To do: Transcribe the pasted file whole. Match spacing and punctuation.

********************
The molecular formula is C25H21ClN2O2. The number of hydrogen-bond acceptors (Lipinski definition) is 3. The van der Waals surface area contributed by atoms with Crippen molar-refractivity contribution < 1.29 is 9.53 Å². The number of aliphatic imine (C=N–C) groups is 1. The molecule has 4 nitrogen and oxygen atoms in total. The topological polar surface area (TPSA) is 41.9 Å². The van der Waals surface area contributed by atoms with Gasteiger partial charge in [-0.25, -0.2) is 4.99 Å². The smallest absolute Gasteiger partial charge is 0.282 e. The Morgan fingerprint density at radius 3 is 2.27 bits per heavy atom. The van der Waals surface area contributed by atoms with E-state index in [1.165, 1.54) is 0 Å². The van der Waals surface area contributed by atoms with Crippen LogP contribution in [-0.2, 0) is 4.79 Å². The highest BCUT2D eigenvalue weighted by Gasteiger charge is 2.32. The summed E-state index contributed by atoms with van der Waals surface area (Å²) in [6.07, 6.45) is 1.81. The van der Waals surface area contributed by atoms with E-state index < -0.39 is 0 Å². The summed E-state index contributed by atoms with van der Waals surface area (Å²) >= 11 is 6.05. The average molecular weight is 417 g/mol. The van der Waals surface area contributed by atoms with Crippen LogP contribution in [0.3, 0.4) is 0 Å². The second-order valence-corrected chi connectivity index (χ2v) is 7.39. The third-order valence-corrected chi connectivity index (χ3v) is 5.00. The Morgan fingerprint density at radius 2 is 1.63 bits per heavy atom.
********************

The molecular formula is C25H21ClN2O2. The number of hydrogen-bond acceptors (Lipinski definition) is 3. The van der Waals surface area contributed by atoms with Crippen molar-refractivity contribution < 1.29 is 9.53 Å². The number of aliphatic imine (C=N–C) groups is 1. The molecule has 4 nitrogen and oxygen atoms in total. The topological polar surface area (TPSA) is 41.9 Å². The van der Waals surface area contributed by atoms with Gasteiger partial charge in [-0.25, -0.2) is 4.99 Å². The smallest absolute Gasteiger partial charge is 0.282 e. The Morgan fingerprint density at radius 3 is 2.27 bits per heavy atom. The van der Waals surface area contributed by atoms with E-state index in [1.165, 1.54) is 0 Å². The van der Waals surface area contributed by atoms with Crippen LogP contribution in [-0.2, 0) is 4.79 Å². The highest BCUT2D eigenvalue weighted by Gasteiger charge is 2.32. The summed E-state index contributed by atoms with van der Waals surface area (Å²) in [6.07, 6.45) is 1.81. The van der Waals surface area contributed by atoms with E-state index < -0.39 is 0 Å². The summed E-state index contributed by atoms with van der Waals surface area (Å²) >= 11 is 6.05. The average molecular weight is 417 g/mol. The van der Waals surface area contributed by atoms with Crippen LogP contribution in [0.3, 0.4) is 0 Å². The second-order valence-corrected chi connectivity index (χ2v) is 7.39. The third-order valence-corrected chi connectivity index (χ3v) is 5.00. The Morgan fingerprint density at radius 2 is 1.63 bits per heavy atom.